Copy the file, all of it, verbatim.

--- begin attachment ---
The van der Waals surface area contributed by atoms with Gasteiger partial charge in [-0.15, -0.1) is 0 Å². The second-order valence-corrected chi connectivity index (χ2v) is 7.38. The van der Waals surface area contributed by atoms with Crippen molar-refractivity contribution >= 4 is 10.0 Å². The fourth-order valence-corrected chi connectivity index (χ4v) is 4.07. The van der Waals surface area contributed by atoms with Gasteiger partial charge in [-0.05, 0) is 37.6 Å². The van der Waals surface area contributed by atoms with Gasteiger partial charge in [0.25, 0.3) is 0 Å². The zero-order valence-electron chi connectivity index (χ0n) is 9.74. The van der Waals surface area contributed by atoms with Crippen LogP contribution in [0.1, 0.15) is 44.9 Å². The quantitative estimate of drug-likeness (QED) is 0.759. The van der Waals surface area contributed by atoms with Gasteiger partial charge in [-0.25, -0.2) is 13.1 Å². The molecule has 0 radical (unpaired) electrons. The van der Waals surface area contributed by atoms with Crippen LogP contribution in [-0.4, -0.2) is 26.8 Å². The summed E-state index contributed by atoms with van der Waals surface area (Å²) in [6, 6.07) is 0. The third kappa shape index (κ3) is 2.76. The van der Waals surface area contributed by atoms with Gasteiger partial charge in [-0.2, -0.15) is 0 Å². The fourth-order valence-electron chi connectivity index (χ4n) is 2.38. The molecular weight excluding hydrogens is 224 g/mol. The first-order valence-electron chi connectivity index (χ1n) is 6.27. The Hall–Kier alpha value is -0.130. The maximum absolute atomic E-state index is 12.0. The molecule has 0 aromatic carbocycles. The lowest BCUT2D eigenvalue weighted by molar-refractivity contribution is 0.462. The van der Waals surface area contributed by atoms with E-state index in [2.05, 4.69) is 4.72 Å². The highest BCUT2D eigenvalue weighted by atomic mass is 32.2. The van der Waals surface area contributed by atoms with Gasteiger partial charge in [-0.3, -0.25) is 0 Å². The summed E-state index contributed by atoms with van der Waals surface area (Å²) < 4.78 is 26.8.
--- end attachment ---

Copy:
The van der Waals surface area contributed by atoms with Gasteiger partial charge in [-0.15, -0.1) is 0 Å². The second-order valence-corrected chi connectivity index (χ2v) is 7.38. The van der Waals surface area contributed by atoms with Crippen molar-refractivity contribution >= 4 is 10.0 Å². The fourth-order valence-corrected chi connectivity index (χ4v) is 4.07. The van der Waals surface area contributed by atoms with Gasteiger partial charge in [-0.05, 0) is 37.6 Å². The van der Waals surface area contributed by atoms with Gasteiger partial charge in [0.25, 0.3) is 0 Å². The zero-order valence-electron chi connectivity index (χ0n) is 9.74. The van der Waals surface area contributed by atoms with Crippen LogP contribution in [0.1, 0.15) is 44.9 Å². The quantitative estimate of drug-likeness (QED) is 0.759. The van der Waals surface area contributed by atoms with Gasteiger partial charge in [-0.25, -0.2) is 13.1 Å². The molecule has 0 radical (unpaired) electrons. The van der Waals surface area contributed by atoms with Crippen LogP contribution in [-0.4, -0.2) is 26.8 Å². The summed E-state index contributed by atoms with van der Waals surface area (Å²) in [6, 6.07) is 0. The third kappa shape index (κ3) is 2.76. The van der Waals surface area contributed by atoms with Gasteiger partial charge in [-0.2, -0.15) is 0 Å². The fourth-order valence-electron chi connectivity index (χ4n) is 2.38. The molecular weight excluding hydrogens is 224 g/mol. The first-order valence-electron chi connectivity index (χ1n) is 6.27. The Hall–Kier alpha value is -0.130. The maximum absolute atomic E-state index is 12.0. The molecule has 0 aromatic carbocycles. The lowest BCUT2D eigenvalue weighted by molar-refractivity contribution is 0.462. The van der Waals surface area contributed by atoms with E-state index in [2.05, 4.69) is 4.72 Å². The highest BCUT2D eigenvalue weighted by atomic mass is 32.2. The van der Waals surface area contributed by atoms with Gasteiger partial charge in [-0.3, -0.25) is 0 Å². The summed E-state index contributed by atoms with van der Waals surface area (Å²) < 4.78 is 26.8.